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Recap from day 2 and overview of day 3, by Josefina Maestu, director UNW-DPAC

  1. Josefina Maestu United Nations Office to Support the International Decade for Action: “Water for Life” 2005-2015, UN-Water Decade Programme on Advocacy and Communication) Recap of the Second Day
  2. The issues of the 1st day The business case for integrated energy-water planning and investment  From research and technology?  From companies?  Government´s responses? Industry partnerships to ensure water and energy efficiency and sustainability  Opportunities in industries as a unit?  Lessons learnt from PPPs?
  3. Cooperation (through partnerships) is not optional • Policy design and investments planning needs continuous improvement and adaptation not one for all decisions. • Future challenges and options are unpredictable but will depend on present decisions. • There is not a non-cooperative way to manage cross vulnerability between W&E. • Governments need technological and business partners. • There are not obvious technical solutions but complex trade-offs between policy options and many alternative courses of action. • There is the need to build up a shared vision of the challenges ahead as well as to develop country capacity to take complex decisions.
  4. Complex technology choices?: Not that complex when we focus on the right choices • Water efficiency indicators in power generation are not precise nor very informative for making energy mix choices. • Water consumption and withdrawal really depends on the type of cooling • BP Partnership system. in Australia • Nothing can be said a-priori about the best cooling system. Location, Water Kwinana water abundance and reliability, incentives and institutional set-ups are more relevant Minimisation Project. than energy technology itself. Local knowledge • In a given location efficiency of the power generation itself (and residual heat) is is essential. the key for improvement. • Coal’s water use • Technology choices are open. Water use is really a matter of business and policy Cases from China, choices (from water intensive through dry cooling and hybrid systemsand South India in between) –E.g. Abengoa solutions of affordable energy for developing Mismatch Africa: and arid countries. between coal & water resources. The energy choice is the single largest . Innovations are needed to address “lock-in” issues and prevent rebound effects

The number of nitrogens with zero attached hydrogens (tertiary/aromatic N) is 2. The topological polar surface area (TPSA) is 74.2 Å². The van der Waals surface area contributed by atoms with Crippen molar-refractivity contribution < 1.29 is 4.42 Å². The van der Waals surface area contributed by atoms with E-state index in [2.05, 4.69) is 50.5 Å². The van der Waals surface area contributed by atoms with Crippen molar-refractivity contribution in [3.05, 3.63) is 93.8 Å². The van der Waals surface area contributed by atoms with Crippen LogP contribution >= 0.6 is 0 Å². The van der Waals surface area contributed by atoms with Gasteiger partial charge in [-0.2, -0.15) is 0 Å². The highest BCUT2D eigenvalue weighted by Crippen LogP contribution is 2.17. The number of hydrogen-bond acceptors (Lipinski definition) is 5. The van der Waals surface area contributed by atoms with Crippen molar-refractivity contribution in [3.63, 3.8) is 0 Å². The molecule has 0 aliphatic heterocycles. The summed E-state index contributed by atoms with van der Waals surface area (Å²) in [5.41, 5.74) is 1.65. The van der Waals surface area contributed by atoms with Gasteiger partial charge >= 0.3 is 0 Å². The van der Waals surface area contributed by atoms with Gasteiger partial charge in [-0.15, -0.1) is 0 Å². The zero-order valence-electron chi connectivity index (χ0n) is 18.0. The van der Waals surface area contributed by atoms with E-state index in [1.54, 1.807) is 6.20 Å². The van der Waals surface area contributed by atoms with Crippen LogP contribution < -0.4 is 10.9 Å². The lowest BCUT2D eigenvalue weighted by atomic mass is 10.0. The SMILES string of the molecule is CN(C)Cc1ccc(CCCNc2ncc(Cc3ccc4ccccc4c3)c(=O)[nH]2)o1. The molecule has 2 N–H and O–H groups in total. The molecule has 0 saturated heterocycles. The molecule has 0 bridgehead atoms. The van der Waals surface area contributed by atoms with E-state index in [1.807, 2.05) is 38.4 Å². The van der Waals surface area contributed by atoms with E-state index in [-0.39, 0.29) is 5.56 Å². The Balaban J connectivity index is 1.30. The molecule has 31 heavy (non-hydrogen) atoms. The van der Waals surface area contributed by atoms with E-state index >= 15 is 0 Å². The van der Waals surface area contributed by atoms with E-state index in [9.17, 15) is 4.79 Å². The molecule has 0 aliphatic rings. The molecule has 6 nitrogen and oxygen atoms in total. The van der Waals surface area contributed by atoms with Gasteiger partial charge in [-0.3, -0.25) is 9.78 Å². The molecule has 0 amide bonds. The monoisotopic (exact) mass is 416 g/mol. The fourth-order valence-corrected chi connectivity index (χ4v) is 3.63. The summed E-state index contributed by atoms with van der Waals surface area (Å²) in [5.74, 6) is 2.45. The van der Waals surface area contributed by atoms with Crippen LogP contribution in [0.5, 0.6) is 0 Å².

5. Water Scarcity is a driver for energy innovation However.. water stressed areas (and others) need to cope with institutional and technology/energy options lock-ins • Radical changes in social adaptation are required once all traditional alternatives to develop water resources have been exhausted. • Sooner or later the future will belong to alternative water sources (brackish, wastewater, sea, etc.) • Policy and technological options need to set long-term targets for both the water and the energy mixes. • Energy costs might be a driver for innovation in the water sector (natural pressurised delivery of water for irrigation in Spain) and water costs might be a driver of innovation in the energy sector (USA and South Africa). • Once water become scarce pushing up traditional options for energy development will only exacerbate the problem.
  6. Back to Governance: The critical role of water governing institutions- and the issue of viability! Well defined and properly enforced water property rights is a pre-condition to make sustainable choices in the energy sector. • If fracking companies have the right incentives they will do their best to minimize water consumption so that they can find the way to expand in water stress areas without threatening sustainability (See US experience). • Water scarcity signals might push Irrigated biofuels back as a viable energy source (US). • When properly regulated water might become one of the main objectives in energy research (otherwise it might not) • Water constraints make decisions in the energy sector move forward from single (cost reductions) to multiple objectives (sustainability).